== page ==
1. The "circle of fifths" is a pattern where each chord moves down by a fifth (or up a fourth, which is the same). Without getting too technical, this descending-fifth resolution is one of the strongest and most common harmonic resolutions in all of tonal music. As such, every chord will smoothly resolve to the next, which tends to make it a very satisfying (and largely consonant) progression.

  2. A sequence occurs when a particular musical pattern (usually both harmonic and melodic) is repeated up or down in musical space. So not only is this circle-of-fifths progression happening, it's paired with a repeated melodic idea, which only strengthens our expectations of what will come next.

Within a given sequence, the repeated pattern tends to occur three times, but this isn't always the case. Within the context of an entire composition, however, there's no reason for a given sequence to occur x number of times; composers just use them whenever they see fit.

Some further examples of this sequence for you (each will begin within a few seconds of the starting timepoint):

  1. Rzewski's The People United Will Never Be Defeated
  2. The theme to Family Guy
  3. The famous oboe solo from the second movement of Tchaikovsky's Fourth Symphony
  4. Britten's Young Person's Guide to the Orchestra
  5. Billy Joel's "She's Always a Woman"

The list could go on, but suffice it to say that we hear this in all genres of Western tonal music.

But note that this isn't the only type of sequence out there. Another common one is the descending-third sequence we all know and love (or maybe hate) from Pachelbel's Canon. Other examples of this sequence type include Mozart's "Queen of the Night" aria from Die Zauberflöte and Aerosmith's "Cryin'" (the latter of which is laughably terrible). And there are ascending sequences, too: here's one from Handel's Messiah, and here's one in Rachmaninoff's Rhapsody on a Theme by Paganini.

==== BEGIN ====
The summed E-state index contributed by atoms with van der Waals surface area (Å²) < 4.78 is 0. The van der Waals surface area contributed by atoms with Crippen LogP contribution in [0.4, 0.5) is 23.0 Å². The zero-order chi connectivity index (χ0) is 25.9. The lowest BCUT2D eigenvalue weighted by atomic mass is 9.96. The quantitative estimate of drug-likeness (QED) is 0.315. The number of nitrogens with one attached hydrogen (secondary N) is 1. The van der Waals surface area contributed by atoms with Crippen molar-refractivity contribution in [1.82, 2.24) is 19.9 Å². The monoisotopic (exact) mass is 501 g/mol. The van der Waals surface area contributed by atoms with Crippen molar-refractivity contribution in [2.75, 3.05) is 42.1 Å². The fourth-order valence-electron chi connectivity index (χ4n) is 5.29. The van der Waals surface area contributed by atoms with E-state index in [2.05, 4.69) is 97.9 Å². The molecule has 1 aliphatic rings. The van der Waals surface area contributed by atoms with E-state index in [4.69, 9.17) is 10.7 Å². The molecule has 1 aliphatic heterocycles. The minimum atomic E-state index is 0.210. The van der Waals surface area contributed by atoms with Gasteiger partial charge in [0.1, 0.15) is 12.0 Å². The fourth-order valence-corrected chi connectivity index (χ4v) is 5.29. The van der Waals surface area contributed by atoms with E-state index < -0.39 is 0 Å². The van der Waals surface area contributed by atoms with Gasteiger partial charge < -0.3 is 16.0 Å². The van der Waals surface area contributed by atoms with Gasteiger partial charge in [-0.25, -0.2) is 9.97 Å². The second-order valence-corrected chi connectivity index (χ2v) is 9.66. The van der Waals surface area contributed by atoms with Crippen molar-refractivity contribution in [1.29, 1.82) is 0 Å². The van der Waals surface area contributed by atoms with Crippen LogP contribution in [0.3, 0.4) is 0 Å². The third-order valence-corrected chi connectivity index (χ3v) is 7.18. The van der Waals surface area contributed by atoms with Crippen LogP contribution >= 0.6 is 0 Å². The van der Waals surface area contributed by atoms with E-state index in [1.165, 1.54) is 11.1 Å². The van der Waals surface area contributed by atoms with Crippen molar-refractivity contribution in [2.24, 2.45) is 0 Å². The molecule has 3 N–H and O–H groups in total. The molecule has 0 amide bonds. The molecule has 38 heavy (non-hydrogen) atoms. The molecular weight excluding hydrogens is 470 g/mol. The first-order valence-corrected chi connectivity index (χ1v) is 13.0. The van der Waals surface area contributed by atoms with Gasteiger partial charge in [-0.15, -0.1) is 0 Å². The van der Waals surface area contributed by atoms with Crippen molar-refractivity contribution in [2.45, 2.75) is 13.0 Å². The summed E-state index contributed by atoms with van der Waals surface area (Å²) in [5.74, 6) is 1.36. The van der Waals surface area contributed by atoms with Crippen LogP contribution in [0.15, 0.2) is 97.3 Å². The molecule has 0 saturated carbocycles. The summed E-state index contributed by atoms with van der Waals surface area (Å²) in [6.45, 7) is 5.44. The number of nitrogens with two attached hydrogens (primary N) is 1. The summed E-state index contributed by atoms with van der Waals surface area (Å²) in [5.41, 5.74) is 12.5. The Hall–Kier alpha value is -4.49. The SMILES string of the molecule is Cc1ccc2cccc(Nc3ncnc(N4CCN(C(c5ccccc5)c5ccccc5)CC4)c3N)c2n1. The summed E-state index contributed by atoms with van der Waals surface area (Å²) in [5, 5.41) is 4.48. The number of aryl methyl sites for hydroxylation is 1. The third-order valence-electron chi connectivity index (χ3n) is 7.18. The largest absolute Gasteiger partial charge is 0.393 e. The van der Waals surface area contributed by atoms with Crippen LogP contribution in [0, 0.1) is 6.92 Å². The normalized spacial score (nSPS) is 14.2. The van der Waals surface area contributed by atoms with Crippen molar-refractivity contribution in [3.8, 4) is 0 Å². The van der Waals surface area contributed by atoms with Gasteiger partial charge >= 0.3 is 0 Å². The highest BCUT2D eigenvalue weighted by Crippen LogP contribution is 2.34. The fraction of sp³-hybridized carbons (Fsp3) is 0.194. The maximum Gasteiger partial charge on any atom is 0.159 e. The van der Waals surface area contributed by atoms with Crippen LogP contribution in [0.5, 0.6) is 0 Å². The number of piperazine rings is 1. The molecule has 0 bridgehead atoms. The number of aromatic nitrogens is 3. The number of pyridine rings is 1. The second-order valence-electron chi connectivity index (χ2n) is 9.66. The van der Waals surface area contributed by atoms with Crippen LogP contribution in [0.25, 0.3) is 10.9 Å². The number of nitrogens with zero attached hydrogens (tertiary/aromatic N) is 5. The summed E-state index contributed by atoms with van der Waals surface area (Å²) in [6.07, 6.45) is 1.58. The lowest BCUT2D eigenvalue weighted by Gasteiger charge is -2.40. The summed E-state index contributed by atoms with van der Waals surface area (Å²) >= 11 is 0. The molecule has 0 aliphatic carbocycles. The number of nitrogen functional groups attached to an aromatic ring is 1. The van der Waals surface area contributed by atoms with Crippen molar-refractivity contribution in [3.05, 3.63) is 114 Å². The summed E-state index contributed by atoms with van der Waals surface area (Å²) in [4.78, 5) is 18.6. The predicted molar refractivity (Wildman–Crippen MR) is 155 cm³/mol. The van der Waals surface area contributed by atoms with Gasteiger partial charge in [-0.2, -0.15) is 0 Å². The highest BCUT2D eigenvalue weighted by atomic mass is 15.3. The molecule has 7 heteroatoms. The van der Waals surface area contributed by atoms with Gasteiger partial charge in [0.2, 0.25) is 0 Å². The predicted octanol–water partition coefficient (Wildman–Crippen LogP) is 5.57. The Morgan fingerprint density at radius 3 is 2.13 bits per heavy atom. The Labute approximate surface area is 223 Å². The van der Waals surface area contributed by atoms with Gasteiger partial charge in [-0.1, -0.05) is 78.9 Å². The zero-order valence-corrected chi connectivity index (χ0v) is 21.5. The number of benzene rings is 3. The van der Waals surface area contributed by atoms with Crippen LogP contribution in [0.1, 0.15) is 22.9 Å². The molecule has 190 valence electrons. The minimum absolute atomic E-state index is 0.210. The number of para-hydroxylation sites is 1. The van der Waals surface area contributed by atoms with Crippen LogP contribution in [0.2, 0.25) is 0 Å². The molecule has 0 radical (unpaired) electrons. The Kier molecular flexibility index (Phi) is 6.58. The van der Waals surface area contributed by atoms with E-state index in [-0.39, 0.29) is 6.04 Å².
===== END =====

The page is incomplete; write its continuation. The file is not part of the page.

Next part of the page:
And for what it's worth, I think it's great that you've recognized these similarities with what sounds like relatively little theoretical training; good ear!

  • 1
    Another well-known example of the opposite progression (going up in fifths) is Hey Joe. – Your Uncle Bob Jun 22 at 18:56
  • @Richard Great explanation, but I'm confused about one thing. Take the OP's first excerpt from Vivaldi's "Winter." The chord progression goes something like [F minor, C major], [E flat major , B flat minor], [D flat major , A flat major], etc. which is [i, V], [VII, iv], [VI, III], etc. I see that there's a descending fourth within each pair of square brackets, but how is it a circle of fifths progression when it goes from V to VII and iv to VI? – Ashvin Swaminathan Jun 23 at 1:15
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    @AshvinSwaminathan Are you sure about that? I'm hearing F minor to a B♭m7, E♭ to A♭M7, etc. – Richard Jun 24 at 13:06
  • @Richard Thanks for the helpful response; I now hear what you're hearing! – Ashvin Swaminathan Jun 24 at 14:56